Throughout Ethiopia one finds both formal and informal ways of relating to others. The formal method of communication and relation lubricates the busy comings and goings and business of everyday living, prevents potential conflicts from coming to the surface, and provides a threshold through which people may enter into more informal conversation if they wish. Among the Amharic speakers in Ethiopia (most people speak Amharic even if it isn't their mother tongue, because it is the national language), when greeting an acquaintance, one will say tenayistilign (“may God give you health for me”), and the other will answer in kind. Then the first speaker will say dehna neh? (“you are fine?”) if he or she is speaking to someone familiar. The other will answer, awon, dehna negn (“Yes I am fine”). They will question each other about their wives, children, and other close relatives. This can be repeated over and over again several times before they lapse into conversation. Then, if they are close and wish more of each others' company, there will be an invitation to one's home. It is an honor to be invited because it means you will feast with them and drink beer and liquor, spending hours in warm conversation telling all the news one can remember. Normally, if one is invited to another's home, one should bring a gift. The traditional visiting gifts in Ethiopia include coffee or sugar, a bottle of liquor or honey wine, or fruit or eggs. The giving of food and drink is practically a sacred act.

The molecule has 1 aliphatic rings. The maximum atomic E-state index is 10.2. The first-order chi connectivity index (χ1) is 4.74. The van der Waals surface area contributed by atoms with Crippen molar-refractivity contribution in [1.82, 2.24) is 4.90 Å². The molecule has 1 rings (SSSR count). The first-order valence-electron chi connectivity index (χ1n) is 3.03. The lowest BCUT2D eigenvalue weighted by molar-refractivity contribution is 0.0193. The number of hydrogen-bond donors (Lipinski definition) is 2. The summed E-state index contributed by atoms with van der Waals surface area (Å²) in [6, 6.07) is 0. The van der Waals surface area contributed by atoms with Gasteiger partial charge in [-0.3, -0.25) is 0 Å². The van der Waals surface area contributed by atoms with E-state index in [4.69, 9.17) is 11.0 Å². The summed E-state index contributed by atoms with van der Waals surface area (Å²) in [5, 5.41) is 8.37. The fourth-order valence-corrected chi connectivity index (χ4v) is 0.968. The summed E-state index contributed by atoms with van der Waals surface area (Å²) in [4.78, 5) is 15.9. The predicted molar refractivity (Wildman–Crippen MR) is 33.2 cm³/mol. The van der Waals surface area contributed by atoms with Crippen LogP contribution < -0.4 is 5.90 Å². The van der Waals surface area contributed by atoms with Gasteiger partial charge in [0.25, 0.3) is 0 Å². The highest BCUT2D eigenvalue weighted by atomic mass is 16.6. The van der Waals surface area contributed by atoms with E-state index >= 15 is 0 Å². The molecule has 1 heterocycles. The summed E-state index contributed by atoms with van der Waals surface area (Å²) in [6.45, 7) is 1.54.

Many Americans and Europeans have learned of the drought and famine in Ethiopia which has left parts of that country devastated. However, this is just one part of Ethiopia—the north central region—that has been affected, aggravated by a civil war that persisted until 1991. There are really four major ecological zones that determine particular living conditions for Ethiopians. To the east are the desert nomads, whom National Geographic considers to be one of the toughest and most ferocious peoples on earth. They live with their camel and cattle herds in one of the most hostile places on earth, the Afar Desert and Danakil Depression, where temperatures can climb to 140°F. Salt bars are still mined here and sold as currency. In contrast, the great highland plateau rises from 9,000 to 14,000 ft, with fertile soils allowing rich harvests for large populations of Abyssinians living in a fairly complex political system.